How to Format a Screenplay in Google Docs

Today, there are several free screenwriting software available like Celtx, but they usually come with some limitations. That is why some people opt instead to use Google Docs to write their next screenplay. By tweaking fonts, line spacing, style rules, and margins, you can create a perfectly formatted screenplay using Google Docs for free. In this tutorial, we will show you how to format a screenplay in Google Docs in no time.

Screenplay Formatting Requirements

Before you begin formatting your screenplay in Google Docs, it’s important to know what formatting studios look for in screenplays they’re reviewing. Generally, there’s a slight variation between screenplays when it comes to spacing, fonts, and indentations. However, if you’re targeting a specific studio, consider using one of their past screenplays as a formatting guide. 

According to the Nashville Film Institute, the following is the standard screenplay format: 

  • 12-point Courier Font
  • 1.5 inch left margin
  • 1-inch right margin (between 0.5 inches and 1.25 inches), ragged
  • 1 inch top and bottom margins
  • Each page has about 55 lines, whatever the paper size, excluding the page number and spaces after it
  • Actor parenthetical (wrylies) 3.1 inches from the left side of the page (1.6 from the margin)
  • Dialogue speaker names (in all caps) 3.7 inches from the left side of the page (2.2 from the margin)
  • Capitalize transitions (sometimes necessary props, sounds, and camera movements)
  • Dialogue box begins 2.5 inches from the left side of the page (1.5 inches from margin)
  • Page numbers:
    • In the top right corner
    • Flush to the right margin
    • Half-inch from the top of the page
    • Numbers should have a period after
    • Don’t number the first page
    • Don’t number the title page, and don’t count it as page one
    • Page numbers begin on the second page of the screenplay (the third sheet of paper including the title page), which is numbered 2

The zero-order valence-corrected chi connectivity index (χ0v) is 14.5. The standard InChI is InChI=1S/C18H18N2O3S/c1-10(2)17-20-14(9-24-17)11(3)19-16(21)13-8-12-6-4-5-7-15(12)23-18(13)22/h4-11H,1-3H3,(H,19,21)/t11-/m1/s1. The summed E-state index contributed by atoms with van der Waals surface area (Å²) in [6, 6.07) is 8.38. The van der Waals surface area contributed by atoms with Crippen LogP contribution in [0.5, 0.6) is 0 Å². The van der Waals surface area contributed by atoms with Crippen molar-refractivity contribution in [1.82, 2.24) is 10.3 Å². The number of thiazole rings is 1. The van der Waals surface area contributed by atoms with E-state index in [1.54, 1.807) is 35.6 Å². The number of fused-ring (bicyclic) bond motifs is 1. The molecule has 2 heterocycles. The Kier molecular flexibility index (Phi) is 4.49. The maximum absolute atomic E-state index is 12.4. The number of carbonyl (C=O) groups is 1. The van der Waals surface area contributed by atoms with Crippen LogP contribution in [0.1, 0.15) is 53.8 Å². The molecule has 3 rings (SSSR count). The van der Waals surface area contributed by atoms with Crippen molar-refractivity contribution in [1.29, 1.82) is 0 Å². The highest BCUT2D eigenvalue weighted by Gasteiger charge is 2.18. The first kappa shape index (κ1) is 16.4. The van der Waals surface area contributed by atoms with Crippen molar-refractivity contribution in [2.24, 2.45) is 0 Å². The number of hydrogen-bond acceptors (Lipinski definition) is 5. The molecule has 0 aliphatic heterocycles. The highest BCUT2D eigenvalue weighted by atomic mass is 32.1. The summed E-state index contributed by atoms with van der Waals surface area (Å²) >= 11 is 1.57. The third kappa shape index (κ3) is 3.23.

As you can see, formatting a screenplay doesn’t require software with complex algorithms. Google Docs has all of the fonts and tools you need to format your script effectively. 

Format Your Screenplay in Google Docs (The Easy Way)

The easiest way to format your screenplay in Google Docs is using the free Screenplay Formatter add-on.

With the Screenplay Formatter, you can work on solo or collaborative scripts to format your screenplay in Google Docs.

When you have installed the Screenplay Formatter, you can access it through the add-ons toolbar.

When you add the Screenplay Formatter to a document, a sidebar will appear with formatting options for your script.

There you have all the options to format everything from scene headers, dialogue and transitions.


The only issue we had with the Screenplay Formatter is that it can be a bit time-consuming since you have to manually input each element so that the add-on can read and adjust the text. 

How to Manually Format Your Screenplay in Google Docs

If you don’t want to format your screenplay using the Screenplay Formatter, you can format it manually in Google docs by following these steps. Manually formatting your screenplay takes more time, but it is doable. 

Create a New Document in Google Drive  

Creating a new document in Google Drive is a straightforward process, simply open Google Drive, click on “new,” and select “Google Docs.” Once you have opened a new Google Doc, go to file and click on page setup and edit the paper size and margins. Your margins should reflect the standard screenplay format listed above. 


Select the Font